Meditation and Health
More recently, the Western world has adopted many meditative practices, including New Age meditation, which has its roots in the social revolution of the 1960s and 1970s, when many young people rebelled against societal rules and traditional systems of belief. During this era, several secular meditation practices emerged, bringing the realization that meditation can improve health. The National Center for Complementary and Alternative Medicine (NCCAM), a U.S. government entity that is part of the National Institute of Health, notes, “Meditation may be practiced for many reasons, such as to increase calmness and physical relaxation, to improve psychological balance, to cope with illness, or to enhance overall health and well-being.”
Biofeedback is one form of meditation that involves becoming more aware of physiological functions such as brainwaves, muscle tone, skin conductance, heart rate and pain perception. Using instruments that provide feedback, the goal is for the individual to eventually be able to manipulate their bodily functions at will to improve their health and conditions such as high blood pressure, depression, anxiety, irritable bowel syndrome, insomnia, headaches and migraines.
“…in our study, meditation appeared to provide as much relief from some anxiety and depression symptoms as what other studies have found from antidepressants.”
Madhav Goyal, M.D., M.P.H., assistant professor in the Division of General Internal Medicine at the Johns Hopkins University School of Medicine
There are many types of meditation, but most have four elements in common:
- A quiet location with minimal distractions
- A specific, comfortable posture (sitting, lying or walking)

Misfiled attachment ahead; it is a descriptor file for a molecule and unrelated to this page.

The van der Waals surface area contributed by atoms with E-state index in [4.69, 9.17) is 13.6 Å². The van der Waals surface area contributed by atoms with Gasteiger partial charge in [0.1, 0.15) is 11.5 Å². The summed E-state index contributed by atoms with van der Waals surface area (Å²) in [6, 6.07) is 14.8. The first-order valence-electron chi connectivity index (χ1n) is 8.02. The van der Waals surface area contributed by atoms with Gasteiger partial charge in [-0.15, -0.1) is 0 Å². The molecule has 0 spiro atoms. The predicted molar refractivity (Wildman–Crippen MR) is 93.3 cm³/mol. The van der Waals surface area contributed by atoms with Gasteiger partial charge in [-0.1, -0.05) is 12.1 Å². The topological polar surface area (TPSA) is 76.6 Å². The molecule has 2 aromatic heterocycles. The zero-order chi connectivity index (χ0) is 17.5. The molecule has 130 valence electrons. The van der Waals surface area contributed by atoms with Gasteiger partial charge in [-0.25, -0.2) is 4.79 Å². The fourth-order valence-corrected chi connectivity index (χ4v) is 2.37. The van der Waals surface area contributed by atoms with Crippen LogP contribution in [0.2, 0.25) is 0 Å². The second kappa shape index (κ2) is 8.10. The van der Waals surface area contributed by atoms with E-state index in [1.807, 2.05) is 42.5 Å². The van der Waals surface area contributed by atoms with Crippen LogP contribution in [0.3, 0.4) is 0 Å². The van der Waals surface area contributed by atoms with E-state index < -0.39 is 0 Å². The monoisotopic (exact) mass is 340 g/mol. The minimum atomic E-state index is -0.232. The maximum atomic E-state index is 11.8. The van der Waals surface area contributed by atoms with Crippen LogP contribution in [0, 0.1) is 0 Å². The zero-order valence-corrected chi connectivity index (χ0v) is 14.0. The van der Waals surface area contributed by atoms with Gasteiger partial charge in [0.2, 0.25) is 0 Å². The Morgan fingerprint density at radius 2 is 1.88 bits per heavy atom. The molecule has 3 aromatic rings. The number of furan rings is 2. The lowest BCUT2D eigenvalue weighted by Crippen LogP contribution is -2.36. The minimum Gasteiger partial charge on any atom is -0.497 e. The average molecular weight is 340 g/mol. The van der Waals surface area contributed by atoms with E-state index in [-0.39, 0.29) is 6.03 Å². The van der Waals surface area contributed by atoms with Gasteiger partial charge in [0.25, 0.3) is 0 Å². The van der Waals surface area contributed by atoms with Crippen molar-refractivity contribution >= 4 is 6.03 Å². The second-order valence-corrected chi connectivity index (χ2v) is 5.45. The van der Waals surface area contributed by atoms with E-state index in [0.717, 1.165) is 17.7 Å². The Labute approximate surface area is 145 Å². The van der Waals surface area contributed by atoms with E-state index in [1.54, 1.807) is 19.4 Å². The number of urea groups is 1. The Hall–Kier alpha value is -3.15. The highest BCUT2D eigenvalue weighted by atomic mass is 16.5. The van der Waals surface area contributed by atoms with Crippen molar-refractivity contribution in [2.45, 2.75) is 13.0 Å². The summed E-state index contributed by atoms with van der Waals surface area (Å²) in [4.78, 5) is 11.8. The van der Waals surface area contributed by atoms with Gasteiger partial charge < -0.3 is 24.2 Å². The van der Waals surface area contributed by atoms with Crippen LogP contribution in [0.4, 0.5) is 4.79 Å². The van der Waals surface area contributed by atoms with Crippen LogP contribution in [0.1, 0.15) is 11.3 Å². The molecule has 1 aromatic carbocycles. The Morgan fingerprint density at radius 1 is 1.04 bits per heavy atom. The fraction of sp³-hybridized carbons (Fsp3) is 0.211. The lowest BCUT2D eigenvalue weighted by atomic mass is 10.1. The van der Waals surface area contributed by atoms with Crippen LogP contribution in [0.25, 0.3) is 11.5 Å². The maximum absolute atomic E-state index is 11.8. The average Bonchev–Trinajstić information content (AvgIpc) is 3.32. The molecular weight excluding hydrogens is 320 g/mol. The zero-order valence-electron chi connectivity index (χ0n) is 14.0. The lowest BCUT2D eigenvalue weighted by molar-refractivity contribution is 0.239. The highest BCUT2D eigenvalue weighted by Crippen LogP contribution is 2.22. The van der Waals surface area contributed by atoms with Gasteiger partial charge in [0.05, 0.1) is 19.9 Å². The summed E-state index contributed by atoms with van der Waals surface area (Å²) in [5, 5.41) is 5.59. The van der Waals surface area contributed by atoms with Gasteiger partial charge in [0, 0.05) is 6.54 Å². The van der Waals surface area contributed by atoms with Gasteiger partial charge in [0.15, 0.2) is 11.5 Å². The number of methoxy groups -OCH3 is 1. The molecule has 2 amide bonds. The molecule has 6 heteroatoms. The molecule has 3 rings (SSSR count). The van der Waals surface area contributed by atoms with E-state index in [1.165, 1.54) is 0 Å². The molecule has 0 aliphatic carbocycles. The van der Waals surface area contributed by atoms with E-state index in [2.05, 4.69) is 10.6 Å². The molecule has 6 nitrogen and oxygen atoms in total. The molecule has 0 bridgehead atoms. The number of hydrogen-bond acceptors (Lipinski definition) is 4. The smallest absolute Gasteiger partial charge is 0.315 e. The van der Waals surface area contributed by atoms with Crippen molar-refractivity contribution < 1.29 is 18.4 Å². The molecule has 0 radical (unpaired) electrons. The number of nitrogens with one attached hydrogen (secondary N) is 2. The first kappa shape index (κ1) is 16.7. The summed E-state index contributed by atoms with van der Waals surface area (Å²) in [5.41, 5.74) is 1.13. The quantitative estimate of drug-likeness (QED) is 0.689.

- A focus of attention that sometimes includes a specially chosen word or set of words (a mantra), an object, or a focus on breathing
- An open attitude that allows distractions to come and go without judgment.
Meditation and the Brain
Today, we can look into the brain with instruments such as MRI and EEG to see how an individual’s body and brain change after meditating regularly, and research suggests that meditation may physically change the brain and body to improve certain health problems. A 2012 study indicated that people who practiced meditation for many years have more folds in the outer layer of the brain, a process that may increase the brain’s ability to process information. Clinical studies have also suggested that meditation may slow, stall or even reverse changes that take place in the brain due to normal aging. Results from a 2012 NCCAM-funded study suggest that meditation can affect activity in the part of the brain that processes emotions, and that different types of meditation can have different effects. While studies about the ability of meditation to reduce pain have had mixed results, some have shown that meditation can activate certain areas of the brain in response to pain.
Madhav Goyal, M.D., M.P.H., assistant professor in the Division of General Internal Medicine at the Johns Hopkins University School of Medicine, led a study that was published in the JAMA Internal Medicine online magazine. He noted, “A lot of people use meditation, but it’s not a practice considered part of mainstream medical therapy for anything. But in our study, meditation appeared to provide as much relief from some anxiety and depression symptoms as what other studies have found from antidepressants.” Goyal stated that further studies are needed to clarify which results are the most influenced by meditation.
While meditation has been practiced throughout history for many purposes, studies seem to indicate that it holds considerable promise for the field of medicine.